Kierkegaard was not making an iconoclastic argument. What is at issue is not representation as such, but the pernicious influence of a desire for relevance, for inclusion in something larger than oneself. This desire is all too human and not necessarily bad. True belief in a higher purpose, whether it is God or social justice, lies behind most of the truly amazing, positive things that humans have managed to accomplish. But where faith and heroic actions make real changes, belief in the false god of “the public” enacts a  “leveling process [that] is the victory of abstraction over the individual.”  Fetishizing the public, as we do everyday through our use of social media, is toxic to creativity—it ensures homogeny by holding individuals to an increasingly rigid, singular standard that only appears to be the reflection of multiple perspectives.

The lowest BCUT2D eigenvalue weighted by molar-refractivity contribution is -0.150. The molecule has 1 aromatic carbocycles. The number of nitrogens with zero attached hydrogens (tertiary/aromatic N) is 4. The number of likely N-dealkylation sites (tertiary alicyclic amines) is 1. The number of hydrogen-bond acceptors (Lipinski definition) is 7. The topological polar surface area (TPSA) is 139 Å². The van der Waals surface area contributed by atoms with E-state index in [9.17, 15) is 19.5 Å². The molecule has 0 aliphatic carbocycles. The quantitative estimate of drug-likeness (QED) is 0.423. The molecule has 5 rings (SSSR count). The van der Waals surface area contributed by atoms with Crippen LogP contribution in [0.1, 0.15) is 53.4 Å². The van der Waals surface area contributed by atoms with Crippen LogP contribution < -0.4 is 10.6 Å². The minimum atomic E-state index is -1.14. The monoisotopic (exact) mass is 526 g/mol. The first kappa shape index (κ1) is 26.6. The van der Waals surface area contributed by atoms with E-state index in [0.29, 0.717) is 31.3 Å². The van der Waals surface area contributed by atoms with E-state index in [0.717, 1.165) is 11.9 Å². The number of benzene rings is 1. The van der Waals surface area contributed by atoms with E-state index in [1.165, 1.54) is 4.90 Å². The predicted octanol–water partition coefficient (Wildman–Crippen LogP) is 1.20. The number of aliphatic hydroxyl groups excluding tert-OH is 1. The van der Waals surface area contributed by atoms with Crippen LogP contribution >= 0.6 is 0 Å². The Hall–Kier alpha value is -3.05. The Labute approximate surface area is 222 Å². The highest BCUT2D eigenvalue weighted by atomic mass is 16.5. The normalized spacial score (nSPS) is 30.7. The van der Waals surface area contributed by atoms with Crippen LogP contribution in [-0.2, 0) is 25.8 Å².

What Kierkegaard is describing—a society where “no one is satisfied with doing something definite, [where] everyone wants to feel flattered by reflection with the illusion of having discovered at the very least a new continent”—is not particular to artists. We are a nation of brunch-Tweeters, convinced that pictures of our cats should be public. But if we accept that art is important, that artists do serve a critical social function, and that this function is critical to the extent that it sets itself against received knowledge and popular discourses, then artists are obligated to acknowledge and resist a larger social tendency to make everything public. Because their particular social role is so intimately bound up in representation, they need to be vigilant on this point.

Artists run a much higher risk of being engulfed by the “monstrous abstraction, [the] all-embracing something which is nothing, [the] mirage” that is the public. And the public—the most common and also most convincing argument for the evisceration of culture—is indeed an abstraction. As Keirkegaard succinctly puts it, “years might be spent gathering the public together, and still it would not be there.”